Days Start End Credits Instructors Bldg
Tue,Thu 2:10 pm 4:10 pm Var Linda C. McClain
SPRG 2019: LAW JD 814 S1 , Jan 22nd to May 2nd 2019
Days Start End Credits Instructors Bldg
Thu 11:00 am 12:30 pm Var Katharine B. Silbaugh
Fri 10:30 am 11:50 am Var Katharine B. Silbaugh

3 credits

This seminar examines the evolution of feminist jurisprudence (also called feminist legal theory) and its critique of the U.S. legal system and its norms. It takes up various debates within feminist jurisprudence and examines its application to many contemporary issues of law and public policy. The seminar provides an introduction to the various "generations" of feminist legal theory, as well as its relationship to other forms of legal theory. Students will learn about prominent strands of feminist legal theory, including liberal (or sameness), relational (or difference), radical (or dominance), Critical Race (or intersectional) and anti-essentialist, postmodern, and "Third Wave" feminism. We will consider the relationship between feminist jurisprudence and other forms of critical theory, such as Critical Race Theory, Queer Theory, and masculinities theory. The seminar will assess debates within feminist jurisprudence concerning how best to understand gender, the ideals of sex equality and equal citizenship, questions of sameness and difference between women and men, and over whether, in view of differences among women based on class, ethnicity, race, and sexual orientation and in view of other critiques of identity categories, it is desirable or possible to speak about "women" -- or "men" -- as meaningful categories. Topics covered vary, depending on student interest, but will likely include some of the following: legal regulation of sexuality, marriage, reproduction, and family; work/life conflict; employment discrimination (including sexual harassment); political leadership and representation; pornography; poverty and social welfare policy; violence against women; war and military service; international human rights; and the debate over multiculturalism and its impact on sex equality. Students may write a research paper or three shorter papers. Either of these writing options may satisfy the Upper-class Writing requirement. OFFERING PATTERN: This class is not offered every year. Students are advised to take this into account when planning their long-term schedule. **A student who fails to attend the initial meeting of a seminar (designated by an (S) in the title), or to obtain permission to be absent from either the instructor or the Registrar, may be administratively dropped from the seminar. Students who are on a wait list for a seminar are required to attend the first seminar meeting to be considered for enrollment.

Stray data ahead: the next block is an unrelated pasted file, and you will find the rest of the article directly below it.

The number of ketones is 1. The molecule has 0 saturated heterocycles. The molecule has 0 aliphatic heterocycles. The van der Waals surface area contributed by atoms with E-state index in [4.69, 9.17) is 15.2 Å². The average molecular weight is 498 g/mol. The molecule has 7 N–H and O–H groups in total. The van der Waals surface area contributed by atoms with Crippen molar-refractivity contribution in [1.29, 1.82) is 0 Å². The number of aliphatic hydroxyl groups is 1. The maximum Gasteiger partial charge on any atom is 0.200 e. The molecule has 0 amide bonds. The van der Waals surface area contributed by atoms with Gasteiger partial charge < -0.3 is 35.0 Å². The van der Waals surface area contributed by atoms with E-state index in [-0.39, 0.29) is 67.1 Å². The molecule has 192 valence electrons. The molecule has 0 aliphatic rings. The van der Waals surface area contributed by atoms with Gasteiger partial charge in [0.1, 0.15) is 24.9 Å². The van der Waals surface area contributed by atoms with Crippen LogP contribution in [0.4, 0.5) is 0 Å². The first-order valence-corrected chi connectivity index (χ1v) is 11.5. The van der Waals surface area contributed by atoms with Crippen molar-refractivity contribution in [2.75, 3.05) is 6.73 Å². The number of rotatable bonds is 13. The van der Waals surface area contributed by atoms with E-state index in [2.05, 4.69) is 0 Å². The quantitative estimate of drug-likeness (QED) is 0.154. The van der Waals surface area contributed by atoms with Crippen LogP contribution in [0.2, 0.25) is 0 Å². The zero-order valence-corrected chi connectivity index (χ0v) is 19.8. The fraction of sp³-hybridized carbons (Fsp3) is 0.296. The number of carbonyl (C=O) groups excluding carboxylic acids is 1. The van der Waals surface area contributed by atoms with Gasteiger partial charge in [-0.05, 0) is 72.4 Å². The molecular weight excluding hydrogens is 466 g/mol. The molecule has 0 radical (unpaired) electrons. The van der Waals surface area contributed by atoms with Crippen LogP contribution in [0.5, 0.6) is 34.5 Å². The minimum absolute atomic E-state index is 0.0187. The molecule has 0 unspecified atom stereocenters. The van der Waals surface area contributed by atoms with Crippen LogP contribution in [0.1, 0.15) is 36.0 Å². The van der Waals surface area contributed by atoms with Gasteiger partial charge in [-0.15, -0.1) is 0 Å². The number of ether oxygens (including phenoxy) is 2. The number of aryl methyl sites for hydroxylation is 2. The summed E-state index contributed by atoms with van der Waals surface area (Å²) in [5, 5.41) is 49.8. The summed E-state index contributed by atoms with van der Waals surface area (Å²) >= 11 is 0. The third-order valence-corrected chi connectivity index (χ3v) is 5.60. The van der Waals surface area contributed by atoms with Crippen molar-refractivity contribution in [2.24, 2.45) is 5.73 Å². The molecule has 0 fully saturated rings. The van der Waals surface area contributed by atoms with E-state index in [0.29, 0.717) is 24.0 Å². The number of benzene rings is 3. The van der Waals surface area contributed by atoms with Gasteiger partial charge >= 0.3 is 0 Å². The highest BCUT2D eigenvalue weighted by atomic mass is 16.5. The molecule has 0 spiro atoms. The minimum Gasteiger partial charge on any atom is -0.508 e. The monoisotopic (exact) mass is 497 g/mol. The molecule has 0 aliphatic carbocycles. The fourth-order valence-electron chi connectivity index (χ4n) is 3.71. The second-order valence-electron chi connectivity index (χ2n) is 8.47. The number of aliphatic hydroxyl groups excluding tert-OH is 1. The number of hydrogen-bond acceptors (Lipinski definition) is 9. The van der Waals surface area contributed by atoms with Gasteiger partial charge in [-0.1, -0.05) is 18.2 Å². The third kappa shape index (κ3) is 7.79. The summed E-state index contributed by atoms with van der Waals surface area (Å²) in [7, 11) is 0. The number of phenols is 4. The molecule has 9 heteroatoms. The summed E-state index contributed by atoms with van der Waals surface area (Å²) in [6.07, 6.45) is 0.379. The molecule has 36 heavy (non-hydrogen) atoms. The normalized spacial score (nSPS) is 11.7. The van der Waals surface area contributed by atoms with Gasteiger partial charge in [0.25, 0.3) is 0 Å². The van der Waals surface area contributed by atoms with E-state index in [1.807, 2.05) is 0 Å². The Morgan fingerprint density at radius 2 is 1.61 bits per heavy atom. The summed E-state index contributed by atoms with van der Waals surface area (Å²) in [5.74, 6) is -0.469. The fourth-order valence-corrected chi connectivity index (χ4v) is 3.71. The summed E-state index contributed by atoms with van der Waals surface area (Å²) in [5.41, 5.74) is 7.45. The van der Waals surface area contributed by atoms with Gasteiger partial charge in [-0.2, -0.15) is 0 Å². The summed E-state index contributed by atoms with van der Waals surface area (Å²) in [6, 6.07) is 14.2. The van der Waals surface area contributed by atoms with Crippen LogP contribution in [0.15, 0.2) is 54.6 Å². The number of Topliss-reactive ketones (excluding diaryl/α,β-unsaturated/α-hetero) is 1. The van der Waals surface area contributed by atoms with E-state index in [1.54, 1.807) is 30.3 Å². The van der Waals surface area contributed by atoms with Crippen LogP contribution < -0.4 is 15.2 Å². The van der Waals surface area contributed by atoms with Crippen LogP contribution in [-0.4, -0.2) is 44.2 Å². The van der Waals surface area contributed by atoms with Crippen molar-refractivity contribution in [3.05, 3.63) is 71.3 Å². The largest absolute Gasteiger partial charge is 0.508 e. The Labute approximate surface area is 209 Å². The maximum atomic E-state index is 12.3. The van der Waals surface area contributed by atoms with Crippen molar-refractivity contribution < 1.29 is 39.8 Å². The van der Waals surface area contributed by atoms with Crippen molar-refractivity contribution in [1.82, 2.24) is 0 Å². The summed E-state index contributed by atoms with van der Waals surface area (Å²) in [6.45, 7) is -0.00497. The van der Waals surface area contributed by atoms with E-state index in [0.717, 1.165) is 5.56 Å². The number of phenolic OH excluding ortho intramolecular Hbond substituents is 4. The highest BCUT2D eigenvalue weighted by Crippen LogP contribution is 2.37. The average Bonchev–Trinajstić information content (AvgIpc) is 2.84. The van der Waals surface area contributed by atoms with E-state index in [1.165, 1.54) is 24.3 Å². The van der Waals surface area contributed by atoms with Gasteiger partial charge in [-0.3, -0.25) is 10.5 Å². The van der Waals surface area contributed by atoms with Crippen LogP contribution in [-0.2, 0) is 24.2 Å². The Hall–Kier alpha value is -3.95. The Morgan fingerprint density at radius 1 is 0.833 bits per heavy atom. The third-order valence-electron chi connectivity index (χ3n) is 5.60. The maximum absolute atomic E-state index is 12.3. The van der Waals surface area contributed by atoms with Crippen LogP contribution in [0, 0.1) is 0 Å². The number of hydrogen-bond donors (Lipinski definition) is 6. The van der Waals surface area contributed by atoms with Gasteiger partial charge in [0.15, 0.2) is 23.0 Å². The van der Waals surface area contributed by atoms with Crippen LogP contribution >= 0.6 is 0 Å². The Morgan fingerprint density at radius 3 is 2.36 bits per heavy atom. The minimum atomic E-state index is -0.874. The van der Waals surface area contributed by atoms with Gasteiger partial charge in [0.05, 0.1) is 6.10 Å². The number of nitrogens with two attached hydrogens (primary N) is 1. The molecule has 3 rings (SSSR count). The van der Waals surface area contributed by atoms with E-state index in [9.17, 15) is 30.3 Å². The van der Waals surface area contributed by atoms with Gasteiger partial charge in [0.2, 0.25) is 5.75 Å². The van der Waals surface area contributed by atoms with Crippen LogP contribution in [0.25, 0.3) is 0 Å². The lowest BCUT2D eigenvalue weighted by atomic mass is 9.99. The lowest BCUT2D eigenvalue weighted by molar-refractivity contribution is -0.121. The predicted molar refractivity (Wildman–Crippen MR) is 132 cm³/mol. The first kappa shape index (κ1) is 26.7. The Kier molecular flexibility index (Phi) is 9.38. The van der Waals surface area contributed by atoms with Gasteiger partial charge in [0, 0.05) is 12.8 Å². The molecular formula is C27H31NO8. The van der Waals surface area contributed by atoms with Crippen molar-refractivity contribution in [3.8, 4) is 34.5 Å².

3 credits

This seminar provides students a chance to study contemporary issues of gender, law, and policy through the format of a series of presentations of works-in-progress by legal scholars actively engaged in new and important research on such issues. Many legal and social problems implicate gender and gender equality. Gender remains a significant category of analysis in numerous substantive areas of law. Gender equality is also a commitment of domestic law and international human rights law, but gender inequality persists. At the same time, some scholars question the continuing use of gender and other identity categories. We examine cutting-edge issues about gender, law, and policy through a series of seven presentations in which prominent scholars with expertise in the area of gender, law, and public policy present scholarly works-in-progress for discussion with the instructor and students. In alternating weeks, when there is no outside speaker, the instructor and students will discuss the paper that is to be delivered the following week, as well as relevant background reading. Topics vary from year to year, depending on the speakers, but in the past have included: anti-discrimination law, criminal law, corporate board diversity, elder law, employment law, family law, First Amendment (speech and religion), gender identity issues (including transgender rights), health law controversies, international human rights, the intersection of race and gender, masculinity studies, privacy law, reproductive rights, theories of sex difference, and tort law. Students will write a short reflection paper on each scholarly paper and one longer paper (10-12 pages) about one of the seven works. Interested faculty are invited to attend sessions when speakers present their work. NOTES: This class does not satisfy the upper-class writing requirement. **A student who fails to attend the initial meeting of a seminar (designated by an (S) in the title), or to obtain permission to be absent from either the instructor or the Registrar, may be administratively dropped from the seminar. Students who are on a wait list for a seminar are required to attend the first seminar meeting to be considered for enrollment.